DO NOT CONNECT ANY SPEAKERS.

    Connect 12V DC to POWER +B. Connect 0V to GND. Look at the board layout shown and locate pins 11 and 12 at CN121.


    [​IMG]



    Pin 12 should be +15V and pin 11 should be -15V, with respect to GND.

    Then we'll take it from there.
     
  14. lokeycmos

    Thread Starter Active Member

    Apr 3, 2009
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    im getting -1.7 volts on pin 12 and -15 on pin 11. if you look at the pics i just noticed today that someone previously did a solder job to bridge some open traces. according to my ohm meter there are no shorts even tho they did a terrible solder job.
     
  15. thatoneguy

    AAC Fanatic!

    Feb 19, 2009
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    Get a toothbrush and some 90% isopropyl alcohol, and a spray bottle.

    Scrub away all that flux so what is there can be seen very clearly. Your last to photos are the resolution needed, but of the top side as well, try to go bottom/top, bottom/top in 2" chunks if you must go get the entire photo.

    First, clean off all the flux now that we know the source of it. Keep in mind though, that the traces which blew were probably related to the previous failure, so we'll want to look at all power components in that path and test them. There may be a shorted component that was missed.
     
  16. MrChips

    Moderator

    Oct 2, 2009
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    So either the +15V supply is shot or something is killing the supply. Run the amp for 5-30 sec and feel if anything is running hot.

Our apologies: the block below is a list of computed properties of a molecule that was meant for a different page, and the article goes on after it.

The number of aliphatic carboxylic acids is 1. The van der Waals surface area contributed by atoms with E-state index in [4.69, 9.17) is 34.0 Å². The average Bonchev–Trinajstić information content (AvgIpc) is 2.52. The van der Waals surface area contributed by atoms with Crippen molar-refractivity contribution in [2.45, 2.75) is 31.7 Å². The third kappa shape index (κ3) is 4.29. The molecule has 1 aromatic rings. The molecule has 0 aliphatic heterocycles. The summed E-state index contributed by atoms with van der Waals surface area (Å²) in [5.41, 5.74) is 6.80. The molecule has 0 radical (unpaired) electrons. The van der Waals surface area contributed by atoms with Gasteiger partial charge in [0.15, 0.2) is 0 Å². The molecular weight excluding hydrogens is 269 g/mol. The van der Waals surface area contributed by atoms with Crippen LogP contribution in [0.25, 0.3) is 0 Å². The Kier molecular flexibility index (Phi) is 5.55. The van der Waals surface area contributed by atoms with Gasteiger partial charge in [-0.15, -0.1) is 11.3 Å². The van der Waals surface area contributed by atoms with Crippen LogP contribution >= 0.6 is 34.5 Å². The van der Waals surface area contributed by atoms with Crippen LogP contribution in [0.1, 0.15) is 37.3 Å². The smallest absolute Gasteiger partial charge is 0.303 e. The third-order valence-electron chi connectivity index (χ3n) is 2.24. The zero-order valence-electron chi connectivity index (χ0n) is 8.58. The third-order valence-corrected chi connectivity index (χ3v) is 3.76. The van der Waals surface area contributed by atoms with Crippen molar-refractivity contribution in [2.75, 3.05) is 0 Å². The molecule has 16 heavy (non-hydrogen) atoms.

Measure the voltage at three points labelled B, C and E with respect to GND as shown below.


    [​IMG]
     
    Last edited: Nov 27, 2011
  17. kam-22

    New Member

    Nov 21, 2011
    19
    0
    Did you check the supply voltage at the collector's on the power transistors?

    most car amp's work on switching supply's..followed by +/- dc balanced rail's to the amp stage such as +/12 or 15 volts to the opamps then there's say 25+/- dc rails at the collector's...oh, there's also protection circuit that will 'check' if all is well so to speak.

    most car amp suffer from the following...blown o/p stage..due to being pushed to it's limit and more!...next the power supply goes belly up.. switch mode ic..and switching fet's..

    you can use 12v 2amp psu to work on it...here's a tip...use a working car amp to cross ref voltages.. such as o/p..power..etc.
     
  18. lokeycmos

    Thread Starter Active Member

    Apr 3, 2009
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    ran it for about 30 seconds. nothing got even remotely warm.
    B= -58mv
    c= -.88v
    e= -.88v

    working on the better pics
     
  19. MrChips

    Moderator

    Oct 2, 2009
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    I have to go out. We'll continue later or someone else may like to pick up the thread.
     
  20. lokeycmos

    Thread Starter Active Member

    Apr 3, 2009
    432
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    heres more pics. they were too high resolution and size to post on the forum so i posted them here: http://imageshack.us/g/208/20111127171119.jpg/
    im kinda frustrated because the origional picture files, when opened within windows, can be zoomed in on very clearly and the individual traces can be seen. but you cant zoom in on that site.